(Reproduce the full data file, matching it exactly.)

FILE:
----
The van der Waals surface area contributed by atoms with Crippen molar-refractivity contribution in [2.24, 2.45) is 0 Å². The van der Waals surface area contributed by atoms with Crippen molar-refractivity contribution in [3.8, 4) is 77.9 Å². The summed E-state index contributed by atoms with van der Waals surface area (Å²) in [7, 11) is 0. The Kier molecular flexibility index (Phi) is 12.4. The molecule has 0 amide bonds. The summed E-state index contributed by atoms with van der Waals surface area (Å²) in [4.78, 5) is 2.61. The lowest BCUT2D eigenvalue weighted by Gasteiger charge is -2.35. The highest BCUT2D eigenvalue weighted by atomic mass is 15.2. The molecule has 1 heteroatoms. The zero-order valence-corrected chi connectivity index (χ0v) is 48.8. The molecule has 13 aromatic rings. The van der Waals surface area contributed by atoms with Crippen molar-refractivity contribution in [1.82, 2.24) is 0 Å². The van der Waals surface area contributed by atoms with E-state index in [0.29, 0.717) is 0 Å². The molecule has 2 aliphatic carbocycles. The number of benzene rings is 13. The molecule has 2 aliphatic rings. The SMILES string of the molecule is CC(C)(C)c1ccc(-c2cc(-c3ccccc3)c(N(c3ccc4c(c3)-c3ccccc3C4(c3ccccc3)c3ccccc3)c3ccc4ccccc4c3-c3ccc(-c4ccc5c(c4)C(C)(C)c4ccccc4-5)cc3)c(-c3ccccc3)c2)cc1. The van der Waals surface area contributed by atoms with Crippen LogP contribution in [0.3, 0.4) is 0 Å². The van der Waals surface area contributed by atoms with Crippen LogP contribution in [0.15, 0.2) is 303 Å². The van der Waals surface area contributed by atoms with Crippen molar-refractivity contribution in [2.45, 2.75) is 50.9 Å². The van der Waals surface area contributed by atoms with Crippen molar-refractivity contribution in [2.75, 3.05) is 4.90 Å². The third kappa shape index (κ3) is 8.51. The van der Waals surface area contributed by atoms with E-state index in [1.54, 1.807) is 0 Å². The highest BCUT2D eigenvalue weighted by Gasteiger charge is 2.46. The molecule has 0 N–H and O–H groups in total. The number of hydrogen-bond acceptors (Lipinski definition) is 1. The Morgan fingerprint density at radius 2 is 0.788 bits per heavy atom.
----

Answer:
The van der Waals surface area contributed by atoms with Crippen molar-refractivity contribution in [2.24, 2.45) is 0 Å². The van der Waals surface area contributed by atoms with Crippen molar-refractivity contribution in [3.8, 4) is 77.9 Å². The summed E-state index contributed by atoms with van der Waals surface area (Å²) in [7, 11) is 0. The Kier molecular flexibility index (Phi) is 12.4. The molecule has 0 amide bonds. The summed E-state index contributed by atoms with van der Waals surface area (Å²) in [4.78, 5) is 2.61. The lowest BCUT2D eigenvalue weighted by Gasteiger charge is -2.35. The highest BCUT2D eigenvalue weighted by atomic mass is 15.2. The molecule has 1 heteroatoms. The zero-order valence-corrected chi connectivity index (χ0v) is 48.8. The molecule has 13 aromatic rings. The van der Waals surface area contributed by atoms with Crippen molar-refractivity contribution in [1.82, 2.24) is 0 Å². The van der Waals surface area contributed by atoms with E-state index in [0.29, 0.717) is 0 Å². The molecule has 2 aliphatic carbocycles. The number of benzene rings is 13. The molecule has 2 aliphatic rings. The SMILES string of the molecule is CC(C)(C)c1ccc(-c2cc(-c3ccccc3)c(N(c3ccc4c(c3)-c3ccccc3C4(c3ccccc3)c3ccccc3)c3ccc4ccccc4c3-c3ccc(-c4ccc5c(c4)C(C)(C)c4ccccc4-5)cc3)c(-c3ccccc3)c2)cc1. The van der Waals surface area contributed by atoms with Crippen LogP contribution in [0.3, 0.4) is 0 Å². The van der Waals surface area contributed by atoms with Crippen LogP contribution in [0.15, 0.2) is 303 Å². The van der Waals surface area contributed by atoms with Crippen molar-refractivity contribution in [2.45, 2.75) is 50.9 Å². The van der Waals surface area contributed by atoms with Crippen molar-refractivity contribution in [2.75, 3.05) is 4.90 Å². The third kappa shape index (κ3) is 8.51. The van der Waals surface area contributed by atoms with E-state index in [1.54, 1.807) is 0 Å². The highest BCUT2D eigenvalue weighted by Gasteiger charge is 2.46. The molecule has 0 N–H and O–H groups in total. The number of hydrogen-bond acceptors (Lipinski definition) is 1. The Morgan fingerprint density at radius 2 is 0.788 bits per heavy atom.